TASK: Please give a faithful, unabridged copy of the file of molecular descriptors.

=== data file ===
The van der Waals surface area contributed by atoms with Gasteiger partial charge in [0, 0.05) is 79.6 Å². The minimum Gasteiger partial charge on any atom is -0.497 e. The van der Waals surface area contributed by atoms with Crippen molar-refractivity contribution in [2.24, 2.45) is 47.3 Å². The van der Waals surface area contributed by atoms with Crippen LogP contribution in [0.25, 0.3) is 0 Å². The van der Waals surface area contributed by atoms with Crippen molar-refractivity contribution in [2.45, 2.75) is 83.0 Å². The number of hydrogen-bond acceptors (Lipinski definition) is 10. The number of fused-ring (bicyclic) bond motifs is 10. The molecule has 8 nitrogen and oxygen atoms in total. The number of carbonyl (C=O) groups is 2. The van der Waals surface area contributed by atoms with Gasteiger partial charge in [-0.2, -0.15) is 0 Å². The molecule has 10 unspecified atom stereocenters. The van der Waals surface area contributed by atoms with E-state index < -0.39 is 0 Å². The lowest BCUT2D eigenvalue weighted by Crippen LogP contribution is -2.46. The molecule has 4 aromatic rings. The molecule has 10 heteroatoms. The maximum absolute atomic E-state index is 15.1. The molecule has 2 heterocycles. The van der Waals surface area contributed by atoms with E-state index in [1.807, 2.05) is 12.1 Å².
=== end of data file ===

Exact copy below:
The van der Waals surface area contributed by atoms with Gasteiger partial charge in [0, 0.05) is 79.6 Å². The minimum Gasteiger partial charge on any atom is -0.497 e. The van der Waals surface area contributed by atoms with Crippen molar-refractivity contribution in [2.24, 2.45) is 47.3 Å². The van der Waals surface area contributed by atoms with Crippen LogP contribution in [0.25, 0.3) is 0 Å². The van der Waals surface area contributed by atoms with Crippen molar-refractivity contribution in [2.45, 2.75) is 83.0 Å². The number of hydrogen-bond acceptors (Lipinski definition) is 10. The number of fused-ring (bicyclic) bond motifs is 10. The molecule has 8 nitrogen and oxygen atoms in total. The number of carbonyl (C=O) groups is 2. The van der Waals surface area contributed by atoms with Gasteiger partial charge in [-0.2, -0.15) is 0 Å². The molecule has 10 unspecified atom stereocenters. The van der Waals surface area contributed by atoms with E-state index < -0.39 is 0 Å². The lowest BCUT2D eigenvalue weighted by Crippen LogP contribution is -2.46. The molecule has 4 aromatic rings. The molecule has 10 heteroatoms. The maximum absolute atomic E-state index is 15.1. The molecule has 2 heterocycles. The van der Waals surface area contributed by atoms with E-state index in [1.807, 2.05) is 12.1 Å².